How Do We Overcome the Trials and Tribulations that Seem to Be Our Lot Here, There and Everywhere?

I was reading a learned presentation of rabbinical Jewish thought on the Noahide laws, seven righteous principles which are implicit in Yahweh’s covenant with Noah that applies to all humanity.  The author made reference to a famous 1918 essay of German sociologist Max Weber on “Politics as a Vocation.”

Weber wrote at the beginning of the Weimar Republic, which came into power after Germany’s defeat in World War I and the collapse of the German Empire.  Weber was not optimistic about Germany’s future:

“Not summer’s bloom lies ahead of us, but rather a polar night of icy darkness and hardness, no matter which group may triumph.”

Sounds like our times.

I was then triggered to think about what is needed to activate moral capitalism, day by day, firm by firm, decision by decision.  Could it be some charisma, rising up within us each, so that we bring forth leadership in our time?

In criticism of “politicians” that applies in the U.S. today to both Donald Trump and Joe Biden, Weber insisted that:

“… daily and hourly, the politician inwardly has to overcome a quite trivial and all-to-human enemy: a quite vulgar vanity, the deadly enemy of all matter-of-fact devotion to a cause and of all distance, in this case, of distance towards one’s self.”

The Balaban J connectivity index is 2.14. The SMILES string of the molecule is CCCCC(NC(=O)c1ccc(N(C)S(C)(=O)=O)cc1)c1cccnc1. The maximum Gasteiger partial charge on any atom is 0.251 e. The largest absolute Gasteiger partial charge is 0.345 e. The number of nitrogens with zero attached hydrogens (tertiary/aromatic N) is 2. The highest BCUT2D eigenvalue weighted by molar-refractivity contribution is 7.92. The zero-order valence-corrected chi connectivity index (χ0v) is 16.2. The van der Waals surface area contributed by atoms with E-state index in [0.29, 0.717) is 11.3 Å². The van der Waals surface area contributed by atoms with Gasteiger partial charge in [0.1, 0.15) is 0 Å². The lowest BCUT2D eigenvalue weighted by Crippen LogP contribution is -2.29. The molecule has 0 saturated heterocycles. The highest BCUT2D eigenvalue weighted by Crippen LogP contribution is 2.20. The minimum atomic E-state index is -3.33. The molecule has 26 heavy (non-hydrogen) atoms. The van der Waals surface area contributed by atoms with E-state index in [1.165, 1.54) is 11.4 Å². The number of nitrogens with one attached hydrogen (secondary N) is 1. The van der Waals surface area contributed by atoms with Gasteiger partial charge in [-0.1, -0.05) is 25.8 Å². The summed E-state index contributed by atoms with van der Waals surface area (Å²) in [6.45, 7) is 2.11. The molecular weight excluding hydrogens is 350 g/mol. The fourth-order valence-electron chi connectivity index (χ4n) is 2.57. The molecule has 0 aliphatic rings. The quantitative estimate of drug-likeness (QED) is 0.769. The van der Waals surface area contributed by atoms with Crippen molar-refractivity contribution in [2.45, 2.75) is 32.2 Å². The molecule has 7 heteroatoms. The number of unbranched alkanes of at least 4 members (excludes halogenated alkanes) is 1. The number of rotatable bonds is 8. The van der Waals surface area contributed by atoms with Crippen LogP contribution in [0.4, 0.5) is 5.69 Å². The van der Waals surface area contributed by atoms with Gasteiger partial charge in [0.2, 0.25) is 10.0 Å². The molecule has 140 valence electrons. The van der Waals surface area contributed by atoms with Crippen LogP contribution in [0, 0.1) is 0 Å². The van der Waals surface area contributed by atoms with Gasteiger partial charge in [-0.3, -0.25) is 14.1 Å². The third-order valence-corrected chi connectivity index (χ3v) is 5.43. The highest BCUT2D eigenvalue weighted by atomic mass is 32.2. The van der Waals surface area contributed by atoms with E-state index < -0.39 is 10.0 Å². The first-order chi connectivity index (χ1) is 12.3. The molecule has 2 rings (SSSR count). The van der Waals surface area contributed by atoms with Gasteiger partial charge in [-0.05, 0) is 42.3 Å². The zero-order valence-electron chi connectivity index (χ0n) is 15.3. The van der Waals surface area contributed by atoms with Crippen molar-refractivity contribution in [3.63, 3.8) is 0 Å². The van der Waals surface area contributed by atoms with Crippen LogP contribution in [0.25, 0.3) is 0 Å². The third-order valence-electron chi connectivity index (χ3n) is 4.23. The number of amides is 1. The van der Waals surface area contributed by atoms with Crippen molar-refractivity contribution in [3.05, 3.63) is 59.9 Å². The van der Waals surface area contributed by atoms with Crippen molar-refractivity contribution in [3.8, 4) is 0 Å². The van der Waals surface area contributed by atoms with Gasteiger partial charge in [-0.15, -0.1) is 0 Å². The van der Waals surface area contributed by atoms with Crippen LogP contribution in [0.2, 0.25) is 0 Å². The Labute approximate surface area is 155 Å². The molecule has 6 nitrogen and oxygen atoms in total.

Weber concludes with a demand for responsibility in the face of crisis and despair:

“Certainly, all historical experience confirms the truth that – man would not have attained the possible unless, time and again, he had reached out for the impossible.  But to do that, a man must be a leader and not only a leader, but a hero, as well, in a very sober sense of the word. And even those who are neither leaders, nor heroes, must arm themselves with that steadfastness of heart, which can brave even the crumbling of all hopes.  This is necessary right now or else men will not be able to attain even that which is possible today.  Only [those have] the calling for politics who [are] sure that [they] shall not crumble when the world from [their] point of view is too stupid or too base for that they want to offer.”

The charisma necessary for such leadership and such heroism is found in the ethics of responsibility, when one concludes that, “Here I stand.  I can do no other.”